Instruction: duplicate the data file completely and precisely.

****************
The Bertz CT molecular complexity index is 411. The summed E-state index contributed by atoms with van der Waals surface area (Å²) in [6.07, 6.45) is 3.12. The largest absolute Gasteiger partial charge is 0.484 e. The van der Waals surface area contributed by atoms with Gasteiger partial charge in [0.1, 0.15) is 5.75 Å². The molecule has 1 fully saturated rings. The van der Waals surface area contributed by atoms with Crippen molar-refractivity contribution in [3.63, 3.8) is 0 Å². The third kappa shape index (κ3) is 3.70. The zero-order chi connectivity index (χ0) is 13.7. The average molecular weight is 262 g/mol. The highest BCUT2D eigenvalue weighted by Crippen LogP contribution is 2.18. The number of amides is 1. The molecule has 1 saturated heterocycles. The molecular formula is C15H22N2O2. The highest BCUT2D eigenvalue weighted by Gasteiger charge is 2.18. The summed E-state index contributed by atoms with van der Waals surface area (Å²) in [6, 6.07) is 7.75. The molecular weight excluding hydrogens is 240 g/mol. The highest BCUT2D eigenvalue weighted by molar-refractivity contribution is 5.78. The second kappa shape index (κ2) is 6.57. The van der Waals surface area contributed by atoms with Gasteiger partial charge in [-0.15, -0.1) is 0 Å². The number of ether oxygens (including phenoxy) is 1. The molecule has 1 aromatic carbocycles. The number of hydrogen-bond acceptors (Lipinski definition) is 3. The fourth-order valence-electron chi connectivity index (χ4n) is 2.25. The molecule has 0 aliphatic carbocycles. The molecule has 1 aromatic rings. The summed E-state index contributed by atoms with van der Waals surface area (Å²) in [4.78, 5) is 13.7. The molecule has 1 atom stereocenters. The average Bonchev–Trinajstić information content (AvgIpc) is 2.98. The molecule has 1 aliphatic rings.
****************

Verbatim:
The Bertz CT molecular complexity index is 411. The summed E-state index contributed by atoms with van der Waals surface area (Å²) in [6.07, 6.45) is 3.12. The largest absolute Gasteiger partial charge is 0.484 e. The van der Waals surface area contributed by atoms with Gasteiger partial charge in [0.1, 0.15) is 5.75 Å². The molecule has 1 fully saturated rings. The van der Waals surface area contributed by atoms with Crippen molar-refractivity contribution in [3.63, 3.8) is 0 Å². The third kappa shape index (κ3) is 3.70. The zero-order chi connectivity index (χ0) is 13.7. The average molecular weight is 262 g/mol. The highest BCUT2D eigenvalue weighted by Crippen LogP contribution is 2.18. The number of amides is 1. The molecule has 1 saturated heterocycles. The molecular formula is C15H22N2O2. The highest BCUT2D eigenvalue weighted by Gasteiger charge is 2.18. The summed E-state index contributed by atoms with van der Waals surface area (Å²) in [6, 6.07) is 7.75. The molecular weight excluding hydrogens is 240 g/mol. The highest BCUT2D eigenvalue weighted by molar-refractivity contribution is 5.78. The second kappa shape index (κ2) is 6.57. The van der Waals surface area contributed by atoms with Gasteiger partial charge in [-0.15, -0.1) is 0 Å². The number of ether oxygens (including phenoxy) is 1. The molecule has 1 aromatic carbocycles. The number of hydrogen-bond acceptors (Lipinski definition) is 3. The fourth-order valence-electron chi connectivity index (χ4n) is 2.25. The molecule has 0 aliphatic carbocycles. The molecule has 1 aromatic rings. The summed E-state index contributed by atoms with van der Waals surface area (Å²) in [4.78, 5) is 13.7. The molecule has 1 atom stereocenters. The average Bonchev–Trinajstić information content (AvgIpc) is 2.98. The molecule has 1 aliphatic rings.